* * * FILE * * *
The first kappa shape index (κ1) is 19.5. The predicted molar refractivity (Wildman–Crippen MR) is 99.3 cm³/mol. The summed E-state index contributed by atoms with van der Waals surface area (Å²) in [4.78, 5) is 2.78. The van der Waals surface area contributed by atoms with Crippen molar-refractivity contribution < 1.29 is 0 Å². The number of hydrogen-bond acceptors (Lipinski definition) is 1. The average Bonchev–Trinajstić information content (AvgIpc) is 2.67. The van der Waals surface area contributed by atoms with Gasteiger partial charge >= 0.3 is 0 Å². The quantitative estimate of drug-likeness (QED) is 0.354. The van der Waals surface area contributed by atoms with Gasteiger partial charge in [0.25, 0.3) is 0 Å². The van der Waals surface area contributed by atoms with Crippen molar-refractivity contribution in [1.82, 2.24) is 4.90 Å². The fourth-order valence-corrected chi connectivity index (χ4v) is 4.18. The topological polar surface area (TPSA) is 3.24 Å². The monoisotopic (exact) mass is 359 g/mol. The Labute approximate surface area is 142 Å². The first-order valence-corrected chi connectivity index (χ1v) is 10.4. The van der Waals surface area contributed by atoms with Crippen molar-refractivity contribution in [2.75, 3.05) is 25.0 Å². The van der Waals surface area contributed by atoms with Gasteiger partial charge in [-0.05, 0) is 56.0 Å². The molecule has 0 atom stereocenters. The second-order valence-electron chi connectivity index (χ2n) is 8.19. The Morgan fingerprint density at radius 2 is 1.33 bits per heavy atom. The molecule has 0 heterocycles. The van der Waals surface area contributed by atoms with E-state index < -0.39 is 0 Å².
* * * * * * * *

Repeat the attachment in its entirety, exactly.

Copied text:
The first kappa shape index (κ1) is 19.5. The predicted molar refractivity (Wildman–Crippen MR) is 99.3 cm³/mol. The summed E-state index contributed by atoms with van der Waals surface area (Å²) in [4.78, 5) is 2.78. The van der Waals surface area contributed by atoms with Crippen molar-refractivity contribution < 1.29 is 0 Å². The number of hydrogen-bond acceptors (Lipinski definition) is 1. The average Bonchev–Trinajstić information content (AvgIpc) is 2.67. The van der Waals surface area contributed by atoms with Gasteiger partial charge >= 0.3 is 0 Å². The quantitative estimate of drug-likeness (QED) is 0.354. The van der Waals surface area contributed by atoms with Gasteiger partial charge in [0.25, 0.3) is 0 Å². The van der Waals surface area contributed by atoms with Crippen molar-refractivity contribution in [1.82, 2.24) is 4.90 Å². The fourth-order valence-corrected chi connectivity index (χ4v) is 4.18. The topological polar surface area (TPSA) is 3.24 Å². The monoisotopic (exact) mass is 359 g/mol. The Labute approximate surface area is 142 Å². The first-order valence-corrected chi connectivity index (χ1v) is 10.4. The van der Waals surface area contributed by atoms with Crippen molar-refractivity contribution in [2.75, 3.05) is 25.0 Å². The van der Waals surface area contributed by atoms with Gasteiger partial charge in [-0.05, 0) is 56.0 Å². The molecule has 0 atom stereocenters. The second-order valence-electron chi connectivity index (χ2n) is 8.19. The Morgan fingerprint density at radius 2 is 1.33 bits per heavy atom. The molecule has 0 heterocycles. The van der Waals surface area contributed by atoms with E-state index < -0.39 is 0 Å².